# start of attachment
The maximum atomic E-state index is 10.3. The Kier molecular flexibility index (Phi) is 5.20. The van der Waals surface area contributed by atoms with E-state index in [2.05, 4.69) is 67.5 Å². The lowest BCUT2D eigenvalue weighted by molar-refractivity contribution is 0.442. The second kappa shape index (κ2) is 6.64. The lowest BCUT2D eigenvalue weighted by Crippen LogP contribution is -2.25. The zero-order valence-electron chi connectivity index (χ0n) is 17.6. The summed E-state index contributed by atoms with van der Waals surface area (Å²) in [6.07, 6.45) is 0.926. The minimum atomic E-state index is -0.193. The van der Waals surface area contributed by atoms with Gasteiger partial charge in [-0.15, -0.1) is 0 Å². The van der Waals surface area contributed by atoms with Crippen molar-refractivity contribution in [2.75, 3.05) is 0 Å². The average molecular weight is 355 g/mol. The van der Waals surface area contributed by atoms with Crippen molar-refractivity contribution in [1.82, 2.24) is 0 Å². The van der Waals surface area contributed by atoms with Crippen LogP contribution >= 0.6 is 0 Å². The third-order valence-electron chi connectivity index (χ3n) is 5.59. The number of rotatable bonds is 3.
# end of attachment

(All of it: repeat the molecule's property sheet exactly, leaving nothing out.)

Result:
The maximum atomic E-state index is 10.3. The Kier molecular flexibility index (Phi) is 5.20. The van der Waals surface area contributed by atoms with E-state index in [2.05, 4.69) is 67.5 Å². The lowest BCUT2D eigenvalue weighted by molar-refractivity contribution is 0.442. The second kappa shape index (κ2) is 6.64. The lowest BCUT2D eigenvalue weighted by Crippen LogP contribution is -2.25. The zero-order valence-electron chi connectivity index (χ0n) is 17.6. The summed E-state index contributed by atoms with van der Waals surface area (Å²) in [6.07, 6.45) is 0.926. The minimum atomic E-state index is -0.193. The van der Waals surface area contributed by atoms with Gasteiger partial charge in [-0.15, -0.1) is 0 Å². The van der Waals surface area contributed by atoms with Crippen molar-refractivity contribution in [2.75, 3.05) is 0 Å². The average molecular weight is 355 g/mol. The van der Waals surface area contributed by atoms with Crippen molar-refractivity contribution in [1.82, 2.24) is 0 Å². The van der Waals surface area contributed by atoms with Crippen LogP contribution >= 0.6 is 0 Å². The third-order valence-electron chi connectivity index (χ3n) is 5.59. The number of rotatable bonds is 3.